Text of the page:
Post office in Spanish is correos, that wee gem would have been useful indeed.  Camarinas has not really got a town centre of any description, the various shops are scattered sporadically amongst houses so finding the correos was a challenge in itself.  When we did find it at 3:30 we   discovered that it only opens to 2:30 so that blows the plan to leave early tomorrow.  Next on our shore list is the supermarcado, siesta is apparently 2:30 to 5:00 so we are waiting it out at the local kids playground and I'm making use of the iPad, fantastical little piece of kit, very hard to use in the bright Spanish sunshine though.  I might sound like I am complaining about everything but I am not, i am just giving you an insight into our learnings.  As crazy as it sounds the difficult things seem to be the little ones that we take for granted shoreside, getting fuel, groceries or posting a letter can turn into an all day affair.

I have had to rewire the amp counter as it had not been done correctly on installation, it certainly helps (essential) in our battle to keep the batteries in good health as now we should be able to see the exact state off affairs.  I'm really pleased with the new 80 amp charger that was certainly worthwhile, even then the generator seems to be idle so with the old 40 amp one we would be there for days recharging.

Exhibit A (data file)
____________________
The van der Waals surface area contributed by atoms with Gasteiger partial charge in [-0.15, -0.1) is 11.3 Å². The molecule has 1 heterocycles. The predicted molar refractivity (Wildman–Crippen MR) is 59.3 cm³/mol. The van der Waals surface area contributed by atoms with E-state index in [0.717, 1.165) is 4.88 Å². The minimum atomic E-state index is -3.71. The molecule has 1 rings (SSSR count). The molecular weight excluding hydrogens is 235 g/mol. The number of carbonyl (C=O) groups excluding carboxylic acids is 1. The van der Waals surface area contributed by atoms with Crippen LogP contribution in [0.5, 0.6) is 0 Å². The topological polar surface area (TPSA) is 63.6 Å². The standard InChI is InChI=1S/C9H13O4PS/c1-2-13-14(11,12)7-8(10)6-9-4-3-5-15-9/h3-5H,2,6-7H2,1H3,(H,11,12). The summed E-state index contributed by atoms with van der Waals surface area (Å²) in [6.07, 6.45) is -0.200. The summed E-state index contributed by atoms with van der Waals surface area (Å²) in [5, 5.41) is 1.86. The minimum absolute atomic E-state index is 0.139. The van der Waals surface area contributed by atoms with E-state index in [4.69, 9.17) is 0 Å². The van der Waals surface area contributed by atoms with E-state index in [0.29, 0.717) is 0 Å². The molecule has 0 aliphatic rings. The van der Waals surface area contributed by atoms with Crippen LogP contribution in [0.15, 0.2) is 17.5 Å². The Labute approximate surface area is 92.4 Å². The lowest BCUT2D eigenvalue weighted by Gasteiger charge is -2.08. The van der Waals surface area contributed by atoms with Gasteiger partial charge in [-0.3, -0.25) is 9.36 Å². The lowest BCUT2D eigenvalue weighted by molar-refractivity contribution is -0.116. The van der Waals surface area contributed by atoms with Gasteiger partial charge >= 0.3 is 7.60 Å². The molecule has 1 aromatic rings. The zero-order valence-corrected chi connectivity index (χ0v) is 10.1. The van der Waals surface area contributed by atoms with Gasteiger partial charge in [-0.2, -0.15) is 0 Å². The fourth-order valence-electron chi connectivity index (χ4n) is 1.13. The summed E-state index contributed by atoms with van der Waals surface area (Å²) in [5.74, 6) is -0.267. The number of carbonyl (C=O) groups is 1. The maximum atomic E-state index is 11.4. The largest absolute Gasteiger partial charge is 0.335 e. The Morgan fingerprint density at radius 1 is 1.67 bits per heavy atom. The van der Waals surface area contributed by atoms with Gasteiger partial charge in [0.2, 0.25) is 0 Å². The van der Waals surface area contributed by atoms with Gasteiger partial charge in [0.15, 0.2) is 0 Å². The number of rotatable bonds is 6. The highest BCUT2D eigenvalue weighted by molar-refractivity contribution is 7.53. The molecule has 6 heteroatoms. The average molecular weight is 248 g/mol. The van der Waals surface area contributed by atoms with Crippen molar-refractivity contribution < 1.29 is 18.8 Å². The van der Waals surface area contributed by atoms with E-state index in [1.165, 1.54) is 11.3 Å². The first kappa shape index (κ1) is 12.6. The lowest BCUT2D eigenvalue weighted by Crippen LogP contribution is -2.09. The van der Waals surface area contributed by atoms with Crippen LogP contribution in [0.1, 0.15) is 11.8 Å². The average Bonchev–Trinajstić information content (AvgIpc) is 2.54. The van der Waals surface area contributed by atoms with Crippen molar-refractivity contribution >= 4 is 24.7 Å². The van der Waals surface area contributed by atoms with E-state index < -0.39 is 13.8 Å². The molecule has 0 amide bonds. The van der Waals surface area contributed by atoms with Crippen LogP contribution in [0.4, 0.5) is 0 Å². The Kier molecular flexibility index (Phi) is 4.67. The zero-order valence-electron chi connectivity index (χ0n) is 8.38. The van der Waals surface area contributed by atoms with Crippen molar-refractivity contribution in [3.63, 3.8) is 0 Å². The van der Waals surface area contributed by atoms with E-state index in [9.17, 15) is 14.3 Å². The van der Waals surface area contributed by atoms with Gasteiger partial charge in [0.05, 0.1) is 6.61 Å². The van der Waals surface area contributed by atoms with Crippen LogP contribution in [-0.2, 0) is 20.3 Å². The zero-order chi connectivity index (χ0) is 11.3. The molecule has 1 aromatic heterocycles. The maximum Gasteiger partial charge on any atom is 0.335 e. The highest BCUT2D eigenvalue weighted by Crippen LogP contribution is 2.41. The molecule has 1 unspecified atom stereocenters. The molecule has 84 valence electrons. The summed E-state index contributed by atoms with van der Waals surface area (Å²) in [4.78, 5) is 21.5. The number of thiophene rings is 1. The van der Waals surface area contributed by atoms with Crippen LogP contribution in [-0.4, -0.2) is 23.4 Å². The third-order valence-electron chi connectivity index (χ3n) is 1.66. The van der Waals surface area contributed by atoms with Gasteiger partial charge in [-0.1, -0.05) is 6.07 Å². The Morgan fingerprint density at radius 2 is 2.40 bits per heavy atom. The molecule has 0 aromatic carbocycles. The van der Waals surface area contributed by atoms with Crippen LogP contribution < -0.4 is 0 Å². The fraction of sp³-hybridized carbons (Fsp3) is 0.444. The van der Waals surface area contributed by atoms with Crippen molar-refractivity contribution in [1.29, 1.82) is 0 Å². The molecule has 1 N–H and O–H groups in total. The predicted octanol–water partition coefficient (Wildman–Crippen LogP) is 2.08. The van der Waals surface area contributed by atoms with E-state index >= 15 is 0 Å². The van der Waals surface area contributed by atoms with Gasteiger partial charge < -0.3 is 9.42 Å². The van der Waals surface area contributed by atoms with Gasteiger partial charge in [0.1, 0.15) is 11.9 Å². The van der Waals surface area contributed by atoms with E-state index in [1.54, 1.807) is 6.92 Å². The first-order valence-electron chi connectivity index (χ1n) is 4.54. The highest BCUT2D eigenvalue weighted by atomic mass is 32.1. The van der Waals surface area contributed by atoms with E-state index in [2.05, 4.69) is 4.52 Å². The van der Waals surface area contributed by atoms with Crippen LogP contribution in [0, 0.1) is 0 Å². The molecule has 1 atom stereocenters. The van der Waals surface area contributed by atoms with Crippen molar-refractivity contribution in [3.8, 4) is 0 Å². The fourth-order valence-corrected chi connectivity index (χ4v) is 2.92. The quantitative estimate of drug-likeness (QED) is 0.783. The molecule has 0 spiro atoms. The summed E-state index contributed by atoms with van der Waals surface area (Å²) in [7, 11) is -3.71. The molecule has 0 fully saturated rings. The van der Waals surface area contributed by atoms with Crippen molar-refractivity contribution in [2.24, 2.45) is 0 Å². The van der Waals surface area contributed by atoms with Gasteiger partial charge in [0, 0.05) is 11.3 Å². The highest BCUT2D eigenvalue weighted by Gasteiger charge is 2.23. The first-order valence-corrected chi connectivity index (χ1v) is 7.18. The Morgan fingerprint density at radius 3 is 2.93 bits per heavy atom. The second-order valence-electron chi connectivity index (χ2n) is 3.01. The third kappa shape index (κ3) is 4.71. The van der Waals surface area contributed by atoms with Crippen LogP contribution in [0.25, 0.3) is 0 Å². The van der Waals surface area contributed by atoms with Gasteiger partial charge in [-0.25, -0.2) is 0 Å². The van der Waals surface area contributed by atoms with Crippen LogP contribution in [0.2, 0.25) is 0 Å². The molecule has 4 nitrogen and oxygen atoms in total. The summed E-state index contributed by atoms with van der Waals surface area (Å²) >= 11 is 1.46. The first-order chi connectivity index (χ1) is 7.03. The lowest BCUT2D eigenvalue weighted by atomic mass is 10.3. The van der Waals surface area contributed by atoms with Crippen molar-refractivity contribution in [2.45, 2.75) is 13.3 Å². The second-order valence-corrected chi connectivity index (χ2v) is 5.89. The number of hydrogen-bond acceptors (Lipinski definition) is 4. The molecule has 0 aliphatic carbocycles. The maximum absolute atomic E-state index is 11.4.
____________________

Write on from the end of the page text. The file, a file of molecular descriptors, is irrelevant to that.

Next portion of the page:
For some reason that I am yet to discover I am getting no reading from the duogen or solar panel.  The duogen is our wind driven generator that also converts to a water driven one, it's a really smart piece of kit an can generate well over 10 amps.  Alas though I cannot tell if it is working or not, the solar panel works through the same regulator and as I am getting no reading through the shunt it is a bit of a mystery where all this generated power is going to just now.  I have rewired the output to the old battery charger cables as I first suspected the wiring had bypassed the shunt but we still have no positive reading from it.  More investigation is required.  I am 20 pages into the 12 volt bible for boats now.